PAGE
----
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Let $\phi: \mathbb{R}^n \rightarrow \mathbb{R}^m$ be a locally bounded function.

Consider the following set-valued map $\Phi: \mathbb{R}^n \rightrightarrows \mathbb{R}^m$ (i.e. $x \in \mathbb{R}^n$ is mapped to a subset of $\mathbb{R}^m$) defined as: $$ \Phi(x) := \bigcap_{\rho > 0} \overline{ \phi(x + \rho \mathbb{B}) } $$

Prove that $\Phi(\cdot)$ is outer semicontinuous, i.e.:

for any sequence $\{(f_i,y_i)\}_{i=1}^{\infty}$, $(f_i,y_i) \in \mathbb{R}^m \times \mathbb{R}^n$ and $(f_i,y_i) \rightarrow (f,y)$, such that $f_i \in \Phi(y_i)$, we have $f \in \Phi(y)$.

Notes: $\overline{S}$ denotes the closure of the set $S$. Therefore $\overline{ \phi(x + \rho \mathbb{B}) }$ denotes the closure of the set $\{\phi(x+\epsilon): \ \epsilon \in \delta \mathbb{B}\}$, where $\mathbb{B} \subset \mathbb{R}^n$ is the unitary closed ball.

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This seems a little suspicious, since I haven't use local boundedness anywhere. I'll post this anyway; since I was not able to find a mistake. (In case you know an example showing that the above is not true without the assumption that $\phi$ is locally bounded, please, let me know. Including the example would be nice.) $\newcommand{\ol}[1]{\overline{#1}}\newcommand{\ve}\varepsilon\newcommand{\norm}[1]{\|{#1}\|}\newcommand{\mc}[1]{\mathcal{#1}}$

First, let's have a look at the meaning of your function $\Phi(x)$. I will denote the ball of radius $\ve$ around $x$ by $B(x,\ve)$. I.e., $B(x,\ve)=x+\ve\mathbb B$. $$y\in\Phi(x)=\bigcap_{\varepsilon>0} \ol{\phi(B(x,\ve))}$$ means that, for each $\ve>0$, the point $y$ belongs to $\ol{\phi(B(x,\ve))}$, i.e. every neighborhood of $y$ intersects $\phi(B(x,\ve))$. $$(\forall \delta>0)(\forall \ve>0) \phi(B(x,\ve))\cap B(y,\delta)\ne\emptyset$$ $$(\forall \delta>0)(\forall \ve>0) (\exists z) \norm{z-x}<\ve \land \norm{\phi(z)-y}<\ve$$

We know that $f_i\in\Phi(y_i)$, $y_i\to y$, $f_i\to f$.

Suppose we are given $\delta,\ve>0$.

First we choose $i$ such that $\norm{y_i-y}<\ve/2$ and $\norm{f_i-f}<\delta/2$.

We know that there exists $z$ such that $\norm{z-y_i}<\ve/2$ and $\norm{\phi(z)-f_i}<\delta/2$.

Using triangle inequality we get $\norm{z-y}<\ve$ and $\norm{\phi(z)-f}<\delta$. So for $y$ and $f$ (and any given positive $\delta$ and $\ve$) we have found $z$ that verifies the above condition.

Note: You multifunction $\Phi(x)$ can be equivalently defined as the intersection $\bigcap \ol{\phi(U)}$ over all neighborhoods $U$ of $x$. As I've learned recently from Dave L. Renfro's answer here, this means that $\Phi(x)$ is the cluster set of the function $\phi$ at the point $x$. The references in this answer suggest that cluster sets have been studied quite extensively, so it is quite probable that cluster multifunction have been studied too and you'll be able to find some facts about it in the literature.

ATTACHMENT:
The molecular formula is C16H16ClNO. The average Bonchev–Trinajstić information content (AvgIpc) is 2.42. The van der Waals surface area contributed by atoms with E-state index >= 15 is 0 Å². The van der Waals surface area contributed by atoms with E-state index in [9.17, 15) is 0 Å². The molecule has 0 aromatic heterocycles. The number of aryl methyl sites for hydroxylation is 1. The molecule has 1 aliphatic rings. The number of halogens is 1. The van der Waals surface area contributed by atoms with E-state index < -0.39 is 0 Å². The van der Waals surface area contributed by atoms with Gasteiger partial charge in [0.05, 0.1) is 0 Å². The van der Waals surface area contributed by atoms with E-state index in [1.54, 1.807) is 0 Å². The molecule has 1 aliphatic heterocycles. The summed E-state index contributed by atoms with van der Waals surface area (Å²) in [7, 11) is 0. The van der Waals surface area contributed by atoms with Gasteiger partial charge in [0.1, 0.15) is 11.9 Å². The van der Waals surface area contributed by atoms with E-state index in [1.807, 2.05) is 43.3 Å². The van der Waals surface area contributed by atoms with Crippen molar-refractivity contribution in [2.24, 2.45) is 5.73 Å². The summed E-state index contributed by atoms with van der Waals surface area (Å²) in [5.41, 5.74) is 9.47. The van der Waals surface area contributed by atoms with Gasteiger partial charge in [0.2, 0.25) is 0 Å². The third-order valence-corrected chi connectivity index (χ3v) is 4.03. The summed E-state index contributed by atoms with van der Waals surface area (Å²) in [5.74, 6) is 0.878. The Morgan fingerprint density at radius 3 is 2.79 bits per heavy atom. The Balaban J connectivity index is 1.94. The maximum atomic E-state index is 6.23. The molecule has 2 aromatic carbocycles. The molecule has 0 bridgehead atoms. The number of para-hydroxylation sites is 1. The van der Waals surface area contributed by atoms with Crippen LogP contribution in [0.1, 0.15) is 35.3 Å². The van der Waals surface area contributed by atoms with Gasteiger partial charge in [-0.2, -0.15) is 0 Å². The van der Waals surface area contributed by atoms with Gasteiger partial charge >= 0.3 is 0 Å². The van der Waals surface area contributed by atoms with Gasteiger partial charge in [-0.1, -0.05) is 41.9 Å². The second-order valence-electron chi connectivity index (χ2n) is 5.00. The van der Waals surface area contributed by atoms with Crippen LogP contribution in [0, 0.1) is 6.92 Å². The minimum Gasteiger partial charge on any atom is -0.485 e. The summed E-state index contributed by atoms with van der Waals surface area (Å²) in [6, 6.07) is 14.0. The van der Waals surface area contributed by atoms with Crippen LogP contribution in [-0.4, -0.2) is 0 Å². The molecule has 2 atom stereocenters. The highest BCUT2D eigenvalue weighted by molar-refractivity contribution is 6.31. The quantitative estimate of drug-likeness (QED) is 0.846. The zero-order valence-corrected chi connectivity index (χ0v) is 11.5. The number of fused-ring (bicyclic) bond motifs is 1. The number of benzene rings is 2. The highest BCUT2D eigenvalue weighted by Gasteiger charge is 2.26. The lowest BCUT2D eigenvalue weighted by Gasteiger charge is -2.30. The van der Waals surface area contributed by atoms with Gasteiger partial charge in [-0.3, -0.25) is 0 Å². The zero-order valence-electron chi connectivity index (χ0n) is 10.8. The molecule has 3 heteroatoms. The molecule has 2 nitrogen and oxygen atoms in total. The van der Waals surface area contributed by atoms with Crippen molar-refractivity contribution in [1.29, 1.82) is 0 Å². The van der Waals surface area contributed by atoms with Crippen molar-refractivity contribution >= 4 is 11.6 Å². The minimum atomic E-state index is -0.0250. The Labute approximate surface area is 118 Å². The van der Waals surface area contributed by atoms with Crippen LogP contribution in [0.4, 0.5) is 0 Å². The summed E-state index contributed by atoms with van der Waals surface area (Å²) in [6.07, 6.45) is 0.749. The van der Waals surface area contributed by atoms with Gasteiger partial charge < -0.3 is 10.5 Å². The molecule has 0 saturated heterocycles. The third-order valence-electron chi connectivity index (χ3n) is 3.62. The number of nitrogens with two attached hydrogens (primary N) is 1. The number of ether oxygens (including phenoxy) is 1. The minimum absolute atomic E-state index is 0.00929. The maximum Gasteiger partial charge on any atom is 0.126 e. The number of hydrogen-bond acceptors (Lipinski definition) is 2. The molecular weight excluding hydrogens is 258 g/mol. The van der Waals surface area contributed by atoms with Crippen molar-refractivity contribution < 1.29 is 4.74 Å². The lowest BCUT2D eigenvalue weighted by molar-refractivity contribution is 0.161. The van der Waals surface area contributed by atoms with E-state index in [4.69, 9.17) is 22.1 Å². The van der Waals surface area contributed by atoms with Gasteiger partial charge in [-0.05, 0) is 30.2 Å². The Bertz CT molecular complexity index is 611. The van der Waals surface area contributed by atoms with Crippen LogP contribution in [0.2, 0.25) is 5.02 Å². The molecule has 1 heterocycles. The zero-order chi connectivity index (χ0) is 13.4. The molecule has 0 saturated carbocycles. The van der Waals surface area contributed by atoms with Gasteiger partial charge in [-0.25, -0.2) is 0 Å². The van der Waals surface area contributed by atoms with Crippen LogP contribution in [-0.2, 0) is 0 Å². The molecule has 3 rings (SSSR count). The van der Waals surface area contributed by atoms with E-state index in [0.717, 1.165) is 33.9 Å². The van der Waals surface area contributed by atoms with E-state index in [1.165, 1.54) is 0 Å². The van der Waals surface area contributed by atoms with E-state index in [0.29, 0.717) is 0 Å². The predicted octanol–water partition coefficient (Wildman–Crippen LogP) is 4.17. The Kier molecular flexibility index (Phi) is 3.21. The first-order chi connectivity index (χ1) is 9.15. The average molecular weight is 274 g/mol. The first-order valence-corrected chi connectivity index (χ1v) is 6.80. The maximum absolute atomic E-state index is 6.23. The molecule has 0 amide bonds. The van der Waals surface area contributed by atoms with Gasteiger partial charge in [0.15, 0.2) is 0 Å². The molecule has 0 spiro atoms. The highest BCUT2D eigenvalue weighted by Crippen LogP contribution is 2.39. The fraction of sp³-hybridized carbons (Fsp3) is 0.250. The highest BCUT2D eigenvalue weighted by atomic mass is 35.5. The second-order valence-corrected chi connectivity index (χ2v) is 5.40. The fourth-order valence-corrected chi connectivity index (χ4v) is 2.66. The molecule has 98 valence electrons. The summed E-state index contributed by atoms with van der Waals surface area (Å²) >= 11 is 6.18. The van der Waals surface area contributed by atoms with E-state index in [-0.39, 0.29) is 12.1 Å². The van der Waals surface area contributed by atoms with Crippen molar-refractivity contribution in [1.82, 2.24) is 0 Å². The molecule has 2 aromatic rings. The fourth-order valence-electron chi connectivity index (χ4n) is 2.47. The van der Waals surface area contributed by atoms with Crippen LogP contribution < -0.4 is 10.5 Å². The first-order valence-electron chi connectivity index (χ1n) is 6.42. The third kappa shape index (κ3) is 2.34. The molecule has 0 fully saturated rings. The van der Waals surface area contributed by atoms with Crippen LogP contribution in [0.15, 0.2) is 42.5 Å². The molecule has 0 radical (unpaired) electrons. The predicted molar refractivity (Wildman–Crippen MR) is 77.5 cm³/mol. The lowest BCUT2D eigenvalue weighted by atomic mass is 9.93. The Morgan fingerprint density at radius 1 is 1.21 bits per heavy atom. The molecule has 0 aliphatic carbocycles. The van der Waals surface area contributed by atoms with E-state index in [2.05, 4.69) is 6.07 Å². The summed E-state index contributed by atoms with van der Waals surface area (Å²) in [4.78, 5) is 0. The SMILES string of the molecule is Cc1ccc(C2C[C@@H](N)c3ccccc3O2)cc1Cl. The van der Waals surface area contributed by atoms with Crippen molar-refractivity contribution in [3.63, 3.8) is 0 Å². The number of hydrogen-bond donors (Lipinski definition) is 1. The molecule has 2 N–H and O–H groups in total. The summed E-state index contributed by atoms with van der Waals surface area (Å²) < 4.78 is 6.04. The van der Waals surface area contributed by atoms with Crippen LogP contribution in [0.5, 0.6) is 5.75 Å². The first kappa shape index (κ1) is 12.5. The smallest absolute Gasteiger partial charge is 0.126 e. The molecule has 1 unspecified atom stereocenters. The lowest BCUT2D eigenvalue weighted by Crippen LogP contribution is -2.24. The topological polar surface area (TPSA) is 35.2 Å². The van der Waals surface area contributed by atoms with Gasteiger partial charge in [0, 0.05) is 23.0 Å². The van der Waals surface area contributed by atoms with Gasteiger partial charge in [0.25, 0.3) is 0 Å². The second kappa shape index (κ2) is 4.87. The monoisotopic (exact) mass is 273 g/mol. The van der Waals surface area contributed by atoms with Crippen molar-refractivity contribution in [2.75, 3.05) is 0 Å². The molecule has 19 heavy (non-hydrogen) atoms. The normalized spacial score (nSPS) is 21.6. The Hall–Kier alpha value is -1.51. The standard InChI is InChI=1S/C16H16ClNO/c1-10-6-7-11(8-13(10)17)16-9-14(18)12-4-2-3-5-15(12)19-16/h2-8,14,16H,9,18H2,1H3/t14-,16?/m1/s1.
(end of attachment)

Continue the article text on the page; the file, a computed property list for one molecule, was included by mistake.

Added: Your question (at least if my reinterpretation of it is correct) in fact asks whether the multifunction assigning to each point cluster set of a given function at this point has closed graph. I've tried to Google a little to see whether I found some known results on this function. What I was able to find was this:

This paper studies cluster function of $f$ defined as $C_f(x)=\bigcap_{U\in\mc N(x)} \overline{f(U)}$. By $\mc N(x)$ I mean the set of all neighborhoods of $x$. However, it does not mention the property that this multifunction has closed graph.

  • Christian Richter: The Cluster Function of Single-Valued Functions; Set-Valued Analysis, Volume 14, Number 1 (2006), 25-40, DOI: 10.1007/s11228-005-5135-y

In this paper it is mentioned that a multifunction $F$ is the cluster function of some $f$ if $F$ has a closed graph and admits a selection $f$ whose graph is dense in the graph of $F$.

This paper studies a more general notion of $\mathcal E$-cluster points. It is shown that the cluster multifunction $\mathcal E_F$ has closed graph.

Maybe these papers and the references given there can be useful for you if you plan to study the multifunction $\Phi$ further.

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I'm not clear about the equivalence between $y \in \Phi(x)$ and the two conditions you provided. For instance, $B(x,\epsilon)$ is a neighborhood of $x$, I don't see why you address neighborhoods of $y$. Instead, I would say that "$\phi(x)$ + its limit points" contain $y$. –  Adam Apr 19 '12 at 16:03
$B(x,\ve)$ is the same thing as $x+\ve\mathbb B$. –  Martin Sleziak Apr 19 '12 at 16:11
Yes, so I don't see why every neighborhood of $y$ intersects $\phi(B(x,\epsilon))$ –  Adam Apr 19 '12 at 16:17
$y$ belongs to closure of a set $A$ if an only if every neighborhood of $y$ intersects $A$. See also limit point at Wikipedia. –  Martin Sleziak Apr 19 '12 at 16:25
We know that $f_i \in \bigcap_{\rho > 0} \overline{ \phi(y_i + \rho \mathbb{B}) } $. Taking the limit we have: $f = \lim_{i \rightarrow \infty} f_i \in \lim_{i \rightarrow \infty} \bigcap_{\rho > 0} \overline{ \phi(y_i + \rho \mathbb{B}) }$. Does such RHS contain (or is equal to) $\Phi(x)$? –  Adam Apr 19 '12 at 16:28
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